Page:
Sunil Gangopadhyay: A prolific writer
In my college days, I bought Sunil Gangopadhyay's Shei Somoy (Those Days) from Dinbandhu bookstall. In a breezy spring afternoon, I rode my bicycle and reached the bank of Gomati, a historical river famed for inspiring two literary giants in the Indian subcontinent - Kazi Nazrul Islam and Rabindranath Tagore.
Finding a cool shaded grass-patch under a Peepal tree, I started reading this historical meta-fiction. I was thrilled by the impressive narrative of Gangopadhyay. He marvellously painted a lively and vivid picture of the city of Kolkata and the whole Bengal in the period between 1840 to1870. The period he depicted was predominantly dark - for ignorance, for religious dogmatism, for a society overflowing with vice and steeped in slumber. However, there were flickers of light in the form of emergence in a few. And it is for these few - Ishwar Chandra Vidyasagar, Michael Madhusudan Dutta and the Tagore family - that the novel gained a refreshing dazzle in the otherwise despairing atmosphere. I gazed at the flowing stream of Gomati in rapt silence and listened to the echoes of history through his splendid narrative. And thus I encountered one of the great writers of contemporary Bengali literature.
Sunil Gangopadhyay, the swashbuckling writer in Bengali literature, was born on September 7, 1934 in Faridpur, Bangladesh. His father shifted to Kolkata when he was a child and the family settled in North Kolkata. He studied Bengali literature in Surendranath College, Dumdum Motijheel College and City College. He earned his master's degree in Bengali literature from Calcutta University.
In the post-Tagore era, when experimentation in poetry was still rare and style dominated by Tagore, writers like Buddhadeb Basu, Shakti Chattopadhyay and Sunil Gangopadhyay experimented not only with form and style but also with content. Buddhadeb Basu was the senior most in this experiment and Sunil the youngest.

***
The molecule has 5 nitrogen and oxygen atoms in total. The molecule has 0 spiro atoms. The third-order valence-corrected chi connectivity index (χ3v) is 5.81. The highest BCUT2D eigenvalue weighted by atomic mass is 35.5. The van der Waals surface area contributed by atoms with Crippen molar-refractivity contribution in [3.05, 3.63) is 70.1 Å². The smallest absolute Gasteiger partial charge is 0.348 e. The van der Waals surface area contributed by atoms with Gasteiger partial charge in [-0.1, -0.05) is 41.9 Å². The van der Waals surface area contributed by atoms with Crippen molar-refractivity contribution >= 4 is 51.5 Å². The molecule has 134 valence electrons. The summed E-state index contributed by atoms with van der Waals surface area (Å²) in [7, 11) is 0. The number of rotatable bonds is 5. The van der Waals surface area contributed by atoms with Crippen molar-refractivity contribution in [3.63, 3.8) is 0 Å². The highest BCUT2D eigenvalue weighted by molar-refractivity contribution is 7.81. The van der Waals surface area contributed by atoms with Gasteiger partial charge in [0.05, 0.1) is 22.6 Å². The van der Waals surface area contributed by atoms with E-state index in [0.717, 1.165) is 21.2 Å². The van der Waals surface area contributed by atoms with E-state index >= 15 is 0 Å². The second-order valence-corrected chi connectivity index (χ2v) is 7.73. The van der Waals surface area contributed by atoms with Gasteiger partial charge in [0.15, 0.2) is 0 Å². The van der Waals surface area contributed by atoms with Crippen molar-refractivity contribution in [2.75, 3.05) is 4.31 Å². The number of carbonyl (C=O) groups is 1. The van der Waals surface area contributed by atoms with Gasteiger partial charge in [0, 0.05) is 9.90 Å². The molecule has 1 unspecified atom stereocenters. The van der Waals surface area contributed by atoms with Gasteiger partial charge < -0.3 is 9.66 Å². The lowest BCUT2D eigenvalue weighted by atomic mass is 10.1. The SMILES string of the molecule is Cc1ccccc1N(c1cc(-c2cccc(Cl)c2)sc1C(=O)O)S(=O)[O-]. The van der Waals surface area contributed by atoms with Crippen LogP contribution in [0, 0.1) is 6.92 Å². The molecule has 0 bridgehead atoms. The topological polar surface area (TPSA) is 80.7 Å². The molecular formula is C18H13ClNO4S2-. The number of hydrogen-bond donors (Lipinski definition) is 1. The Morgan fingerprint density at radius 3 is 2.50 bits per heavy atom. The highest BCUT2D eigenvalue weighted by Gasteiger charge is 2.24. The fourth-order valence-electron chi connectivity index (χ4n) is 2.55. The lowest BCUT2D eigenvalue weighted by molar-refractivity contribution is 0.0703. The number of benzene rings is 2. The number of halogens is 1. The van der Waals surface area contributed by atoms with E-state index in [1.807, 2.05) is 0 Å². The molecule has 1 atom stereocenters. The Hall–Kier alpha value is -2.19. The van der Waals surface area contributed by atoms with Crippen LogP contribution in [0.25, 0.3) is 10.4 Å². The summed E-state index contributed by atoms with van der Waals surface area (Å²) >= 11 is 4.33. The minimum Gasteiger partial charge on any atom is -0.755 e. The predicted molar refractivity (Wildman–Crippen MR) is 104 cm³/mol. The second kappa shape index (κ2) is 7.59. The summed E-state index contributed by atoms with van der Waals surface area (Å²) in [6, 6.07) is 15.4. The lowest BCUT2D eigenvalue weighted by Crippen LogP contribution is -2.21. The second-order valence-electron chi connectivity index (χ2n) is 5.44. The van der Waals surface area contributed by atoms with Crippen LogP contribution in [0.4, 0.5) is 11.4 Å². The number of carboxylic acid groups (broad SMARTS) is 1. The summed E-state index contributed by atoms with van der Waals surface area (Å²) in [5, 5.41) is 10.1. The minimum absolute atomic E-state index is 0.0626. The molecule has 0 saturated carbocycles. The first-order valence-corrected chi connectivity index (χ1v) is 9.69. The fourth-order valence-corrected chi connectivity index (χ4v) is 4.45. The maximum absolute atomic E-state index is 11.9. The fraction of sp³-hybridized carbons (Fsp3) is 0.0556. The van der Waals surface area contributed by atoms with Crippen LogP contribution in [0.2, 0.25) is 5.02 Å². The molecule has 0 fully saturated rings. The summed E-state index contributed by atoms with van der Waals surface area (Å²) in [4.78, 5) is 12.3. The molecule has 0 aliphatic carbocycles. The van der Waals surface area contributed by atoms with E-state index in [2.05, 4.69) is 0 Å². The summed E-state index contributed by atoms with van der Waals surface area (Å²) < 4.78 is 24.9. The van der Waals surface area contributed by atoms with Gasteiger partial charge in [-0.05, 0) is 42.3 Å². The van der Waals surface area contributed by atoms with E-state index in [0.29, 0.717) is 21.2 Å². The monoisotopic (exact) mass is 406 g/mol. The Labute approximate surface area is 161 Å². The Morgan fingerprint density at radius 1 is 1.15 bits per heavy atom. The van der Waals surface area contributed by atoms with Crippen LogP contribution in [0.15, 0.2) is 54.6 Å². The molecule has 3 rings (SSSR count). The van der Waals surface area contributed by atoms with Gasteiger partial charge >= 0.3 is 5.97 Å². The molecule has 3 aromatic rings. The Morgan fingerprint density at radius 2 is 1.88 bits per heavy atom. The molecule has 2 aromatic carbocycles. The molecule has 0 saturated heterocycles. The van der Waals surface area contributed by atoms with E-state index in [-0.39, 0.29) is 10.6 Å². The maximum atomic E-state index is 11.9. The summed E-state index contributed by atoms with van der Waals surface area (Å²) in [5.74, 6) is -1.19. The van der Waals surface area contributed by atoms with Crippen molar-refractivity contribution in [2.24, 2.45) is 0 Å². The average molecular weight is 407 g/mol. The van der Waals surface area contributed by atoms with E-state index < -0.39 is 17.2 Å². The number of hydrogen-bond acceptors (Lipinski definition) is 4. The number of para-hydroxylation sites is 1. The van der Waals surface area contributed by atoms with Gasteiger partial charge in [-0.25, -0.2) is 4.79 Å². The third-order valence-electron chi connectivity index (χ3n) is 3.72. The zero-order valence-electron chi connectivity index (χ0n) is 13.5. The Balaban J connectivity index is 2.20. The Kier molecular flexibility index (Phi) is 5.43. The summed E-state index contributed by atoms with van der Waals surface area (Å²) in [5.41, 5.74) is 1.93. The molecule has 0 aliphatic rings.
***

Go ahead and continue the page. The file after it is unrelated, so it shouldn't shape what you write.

In 1953, Sunil started a magazine called Krittibas which was a laboratory for experimentation in poetry. The orthodox Bengali reader called them aggressive, shameless and exhibitionist. But he and the Krittibas group continued their experimentation. At the same time, he moved on to prose, producing a clutch of fine short stories and then his first novel Atmaprakash (Self-Revelation) in 1965, which signalled a new note in Bengali fiction.
In the 80s, Sunil moved more into prose when he started serialising a massive two-volume chronicle of 19th century Kolkata. The historical novel, Shei Somoy (Those Days), and the following ones - Pratham Aalo (First Light) and Purba-Pashchim (East-West) - shed light on modern Bengal in the making.
In the same decade, Sunil Gangopadhyay - like many of his contemporaries - wrote children literature. He proved to be an instant hit with the Kakababu series, with the eponymous crippled adventurist, accompanied by his young adult nephew Santu, and his friend Jojo. Since 1974, Sunil wrote over 35 novels of this popular series, most of which appeared in Anandamela magazine.
Perhaps from the 90s, Sunil's writing began to show signs of over-production. Yet he kept experimenting in many genres - novels, travelogues, children's fictions, short stories, features and essays. He had many nom de plumes. Among them the famous ones were: Nil Lohit, Sanatan Pathak and Nil Upadhyay.
He wrote relentlessly - even in his old age, despite fatigue and lassitude. Hours before leaving this world forever, he was still writing. A short story and an article remained unfinished at his desk. He breathed his last on 23 October, 2012, at his South Kolkata residence.
* Hathat Nirar Janya
* Bhorbelar Upohar
* Sada Prishtha tomar sange
* Sonali Dukkho
* Sei Somoy
* Pratham Aalo
* Ekti Rat Tinti Jibon
* Achena Manush
* Jomlo Kahini
* Moner Manush
* Saraswatir Paer Kache
* Ardhek Jibon
* Chobir Deshe, Kobitar Deshe